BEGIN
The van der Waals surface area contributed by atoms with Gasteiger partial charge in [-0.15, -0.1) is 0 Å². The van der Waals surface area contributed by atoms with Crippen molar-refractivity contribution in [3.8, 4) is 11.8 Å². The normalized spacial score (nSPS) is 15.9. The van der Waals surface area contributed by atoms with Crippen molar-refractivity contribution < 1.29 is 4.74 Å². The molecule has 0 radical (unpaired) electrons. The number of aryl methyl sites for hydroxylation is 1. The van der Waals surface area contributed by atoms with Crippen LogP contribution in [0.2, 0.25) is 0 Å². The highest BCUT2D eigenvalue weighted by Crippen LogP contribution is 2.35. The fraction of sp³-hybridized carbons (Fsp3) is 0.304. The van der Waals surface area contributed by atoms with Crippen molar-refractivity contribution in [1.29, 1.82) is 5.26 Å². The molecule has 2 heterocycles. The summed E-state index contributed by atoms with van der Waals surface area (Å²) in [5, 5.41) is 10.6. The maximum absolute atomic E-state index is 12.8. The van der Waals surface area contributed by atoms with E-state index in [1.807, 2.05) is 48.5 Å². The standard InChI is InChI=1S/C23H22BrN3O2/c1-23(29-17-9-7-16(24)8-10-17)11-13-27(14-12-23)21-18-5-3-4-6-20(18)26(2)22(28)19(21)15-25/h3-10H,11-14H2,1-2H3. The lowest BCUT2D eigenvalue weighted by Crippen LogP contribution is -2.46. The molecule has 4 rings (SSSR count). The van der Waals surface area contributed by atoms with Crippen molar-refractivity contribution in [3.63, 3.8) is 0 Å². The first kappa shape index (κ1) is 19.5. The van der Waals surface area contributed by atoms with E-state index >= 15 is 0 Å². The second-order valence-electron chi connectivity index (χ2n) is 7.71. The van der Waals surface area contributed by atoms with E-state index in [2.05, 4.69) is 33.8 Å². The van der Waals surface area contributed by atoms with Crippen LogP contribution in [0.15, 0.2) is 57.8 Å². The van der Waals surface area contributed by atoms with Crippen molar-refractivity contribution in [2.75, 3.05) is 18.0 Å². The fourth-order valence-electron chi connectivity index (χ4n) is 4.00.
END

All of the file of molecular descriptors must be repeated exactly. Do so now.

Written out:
The van der Waals surface area contributed by atoms with Gasteiger partial charge in [-0.15, -0.1) is 0 Å². The van der Waals surface area contributed by atoms with Crippen molar-refractivity contribution in [3.8, 4) is 11.8 Å². The normalized spacial score (nSPS) is 15.9. The van der Waals surface area contributed by atoms with Crippen molar-refractivity contribution < 1.29 is 4.74 Å². The molecule has 0 radical (unpaired) electrons. The number of aryl methyl sites for hydroxylation is 1. The van der Waals surface area contributed by atoms with Crippen LogP contribution in [0.2, 0.25) is 0 Å². The highest BCUT2D eigenvalue weighted by Crippen LogP contribution is 2.35. The fraction of sp³-hybridized carbons (Fsp3) is 0.304. The van der Waals surface area contributed by atoms with Crippen molar-refractivity contribution in [1.29, 1.82) is 5.26 Å². The molecule has 2 heterocycles. The summed E-state index contributed by atoms with van der Waals surface area (Å²) in [5, 5.41) is 10.6. The maximum absolute atomic E-state index is 12.8. The van der Waals surface area contributed by atoms with E-state index in [1.807, 2.05) is 48.5 Å². The standard InChI is InChI=1S/C23H22BrN3O2/c1-23(29-17-9-7-16(24)8-10-17)11-13-27(14-12-23)21-18-5-3-4-6-20(18)26(2)22(28)19(21)15-25/h3-10H,11-14H2,1-2H3. The lowest BCUT2D eigenvalue weighted by Crippen LogP contribution is -2.46. The molecule has 4 rings (SSSR count). The van der Waals surface area contributed by atoms with Crippen molar-refractivity contribution in [3.63, 3.8) is 0 Å². The first kappa shape index (κ1) is 19.5. The van der Waals surface area contributed by atoms with E-state index >= 15 is 0 Å². The second-order valence-electron chi connectivity index (χ2n) is 7.71. The van der Waals surface area contributed by atoms with E-state index in [2.05, 4.69) is 33.8 Å². The van der Waals surface area contributed by atoms with Crippen LogP contribution in [0.15, 0.2) is 57.8 Å². The van der Waals surface area contributed by atoms with Crippen molar-refractivity contribution in [2.75, 3.05) is 18.0 Å². The fourth-order valence-electron chi connectivity index (χ4n) is 4.00.